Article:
Top of the list is a tour of the Guinness Brewery even though neither of us likes Guinness! It would seem you can’t come to Dublin and not do a tour, its Ireland’s number one visitor attraction. We headed off in the general direction of the St James’s Gate Brewery and spent the next hour trying to find the entrance to Storehouse which is where the “visitor experience” happens. No matter where we drove we saw signs of the brewery; the iconic St Patrick’s Tower, a tall redbrick building with a green dome(it’ was actually an old windmill that has lost it’s blade sails), other brewery buildings, dozens of trucks, huge neon signs, etc but not the Storehouse. The brewery is located on 60 acres of land on Dublin’s south side and it would seem we drove right around the outside perimeter with a few one way roads throw in for good measure. We finally asked directions and found that we’d passed the entrance road at the very beginning of our tiki tour. It didn’t help that it was morning rush hour and it was raining.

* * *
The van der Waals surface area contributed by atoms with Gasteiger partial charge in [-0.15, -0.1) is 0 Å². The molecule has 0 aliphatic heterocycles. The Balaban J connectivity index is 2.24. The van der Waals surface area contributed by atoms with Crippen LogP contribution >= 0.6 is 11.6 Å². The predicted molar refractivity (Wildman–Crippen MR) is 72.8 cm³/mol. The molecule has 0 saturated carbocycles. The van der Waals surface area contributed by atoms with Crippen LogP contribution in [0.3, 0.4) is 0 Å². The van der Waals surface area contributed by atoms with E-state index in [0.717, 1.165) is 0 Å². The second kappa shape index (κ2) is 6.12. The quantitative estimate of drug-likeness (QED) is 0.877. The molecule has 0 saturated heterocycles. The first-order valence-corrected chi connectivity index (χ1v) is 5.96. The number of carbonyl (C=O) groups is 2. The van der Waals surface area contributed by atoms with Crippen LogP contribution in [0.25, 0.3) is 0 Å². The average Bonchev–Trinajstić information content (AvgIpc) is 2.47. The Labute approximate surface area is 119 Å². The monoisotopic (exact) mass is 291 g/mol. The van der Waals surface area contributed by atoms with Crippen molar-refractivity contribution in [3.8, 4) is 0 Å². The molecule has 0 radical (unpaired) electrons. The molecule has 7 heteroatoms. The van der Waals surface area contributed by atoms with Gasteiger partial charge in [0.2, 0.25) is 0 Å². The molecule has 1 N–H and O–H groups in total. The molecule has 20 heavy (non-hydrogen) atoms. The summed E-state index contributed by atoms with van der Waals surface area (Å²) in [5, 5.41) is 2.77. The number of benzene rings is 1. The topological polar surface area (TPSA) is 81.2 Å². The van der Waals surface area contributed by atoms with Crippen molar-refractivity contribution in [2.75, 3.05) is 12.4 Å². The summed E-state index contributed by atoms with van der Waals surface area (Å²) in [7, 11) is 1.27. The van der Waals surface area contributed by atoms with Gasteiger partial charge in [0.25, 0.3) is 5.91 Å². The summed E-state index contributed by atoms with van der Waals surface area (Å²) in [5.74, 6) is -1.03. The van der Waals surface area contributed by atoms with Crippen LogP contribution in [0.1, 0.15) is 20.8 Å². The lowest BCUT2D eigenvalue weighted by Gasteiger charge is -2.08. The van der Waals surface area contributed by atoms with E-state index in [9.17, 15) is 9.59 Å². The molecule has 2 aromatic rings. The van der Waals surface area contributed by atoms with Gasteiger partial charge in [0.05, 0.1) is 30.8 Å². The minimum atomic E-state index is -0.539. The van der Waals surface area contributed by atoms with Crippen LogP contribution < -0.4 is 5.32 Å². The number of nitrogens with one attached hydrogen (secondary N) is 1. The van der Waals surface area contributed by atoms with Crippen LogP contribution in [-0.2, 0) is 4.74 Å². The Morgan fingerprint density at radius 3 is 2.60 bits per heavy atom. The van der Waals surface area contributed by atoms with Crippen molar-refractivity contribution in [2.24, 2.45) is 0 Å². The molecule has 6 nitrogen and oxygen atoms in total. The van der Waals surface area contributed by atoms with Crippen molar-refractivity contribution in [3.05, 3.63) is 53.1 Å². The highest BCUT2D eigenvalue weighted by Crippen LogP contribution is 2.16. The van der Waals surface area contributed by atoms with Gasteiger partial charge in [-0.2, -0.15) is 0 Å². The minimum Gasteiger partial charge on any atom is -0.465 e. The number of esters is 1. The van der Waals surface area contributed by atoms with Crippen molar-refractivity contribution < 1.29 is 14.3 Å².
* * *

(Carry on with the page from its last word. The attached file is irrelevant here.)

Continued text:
The site has been the home of Guinness since 1759 and this year they are celebrating 250 years of brewing. Arthur Guinness signed a 9000 year lease on the St James’s Gate property, which at that point was only 4 acres, costing him the princely sum £45 and that was for the whole 9000 years! Each day this brewery alone produces 3 million pints of the black stuff for the Irish, UK, European and US markets. The 7 storey high Storehouse was a former fermentation plant which has been turned into the visitors centre. The story of Arthur Guinness and how to brew Guinness are told as you wind yourself round and up the various floors until you finally reach the highest point of the building, The Gravity Bar where you can get your free pint of Guinness and admire the 360o view of Dublin city. We thought we should at least say we’d had a drink of Guinness and so I got a ½ pint and David got a Sprite :) Unfortunately I still didn’t think it was any nicer after watching how it was brewed and we left a near full glass on the table, along with a few others that people obviously didn’t want it either. The views were great but it was still overcast and gloomy.